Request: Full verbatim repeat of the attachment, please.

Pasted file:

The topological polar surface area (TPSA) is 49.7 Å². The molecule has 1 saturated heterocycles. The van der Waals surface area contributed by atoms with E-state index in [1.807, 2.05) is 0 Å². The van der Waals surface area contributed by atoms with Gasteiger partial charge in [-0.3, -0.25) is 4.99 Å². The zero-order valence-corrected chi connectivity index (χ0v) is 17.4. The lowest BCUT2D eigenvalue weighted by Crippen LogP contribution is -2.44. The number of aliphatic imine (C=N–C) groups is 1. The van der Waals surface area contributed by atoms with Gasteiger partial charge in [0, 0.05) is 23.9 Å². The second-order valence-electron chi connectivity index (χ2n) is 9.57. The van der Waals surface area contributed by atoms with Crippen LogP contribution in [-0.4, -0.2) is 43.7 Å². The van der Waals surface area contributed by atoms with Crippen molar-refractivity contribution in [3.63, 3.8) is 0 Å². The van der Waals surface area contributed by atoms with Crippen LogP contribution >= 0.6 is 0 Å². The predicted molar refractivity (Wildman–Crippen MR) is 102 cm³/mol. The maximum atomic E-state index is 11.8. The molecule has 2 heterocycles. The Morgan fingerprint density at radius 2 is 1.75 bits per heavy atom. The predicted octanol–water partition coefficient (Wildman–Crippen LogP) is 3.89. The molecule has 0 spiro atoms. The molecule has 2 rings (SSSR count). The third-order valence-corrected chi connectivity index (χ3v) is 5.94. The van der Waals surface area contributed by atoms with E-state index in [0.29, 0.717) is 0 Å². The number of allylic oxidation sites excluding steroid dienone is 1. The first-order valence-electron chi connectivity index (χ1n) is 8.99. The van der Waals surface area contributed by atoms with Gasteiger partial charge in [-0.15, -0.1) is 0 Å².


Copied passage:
The topological polar surface area (TPSA) is 49.7 Å². The molecule has 1 saturated heterocycles. The van der Waals surface area contributed by atoms with E-state index in [1.807, 2.05) is 0 Å². The van der Waals surface area contributed by atoms with Gasteiger partial charge in [-0.3, -0.25) is 4.99 Å². The zero-order valence-corrected chi connectivity index (χ0v) is 17.4. The lowest BCUT2D eigenvalue weighted by Crippen LogP contribution is -2.44. The number of aliphatic imine (C=N–C) groups is 1. The van der Waals surface area contributed by atoms with Gasteiger partial charge in [0, 0.05) is 23.9 Å². The second-order valence-electron chi connectivity index (χ2n) is 9.57. The van der Waals surface area contributed by atoms with Crippen LogP contribution in [-0.4, -0.2) is 43.7 Å². The van der Waals surface area contributed by atoms with Crippen molar-refractivity contribution in [3.63, 3.8) is 0 Å². The van der Waals surface area contributed by atoms with Crippen LogP contribution >= 0.6 is 0 Å². The predicted molar refractivity (Wildman–Crippen MR) is 102 cm³/mol. The maximum atomic E-state index is 11.8. The molecule has 2 heterocycles. The Morgan fingerprint density at radius 2 is 1.75 bits per heavy atom. The predicted octanol–water partition coefficient (Wildman–Crippen LogP) is 3.89. The molecule has 0 spiro atoms. The molecule has 2 rings (SSSR count). The third-order valence-corrected chi connectivity index (χ3v) is 5.94. The van der Waals surface area contributed by atoms with E-state index in [0.29, 0.717) is 0 Å². The number of allylic oxidation sites excluding steroid dienone is 1. The first-order valence-electron chi connectivity index (χ1n) is 8.99. The van der Waals surface area contributed by atoms with Gasteiger partial charge in [-0.15, -0.1) is 0 Å².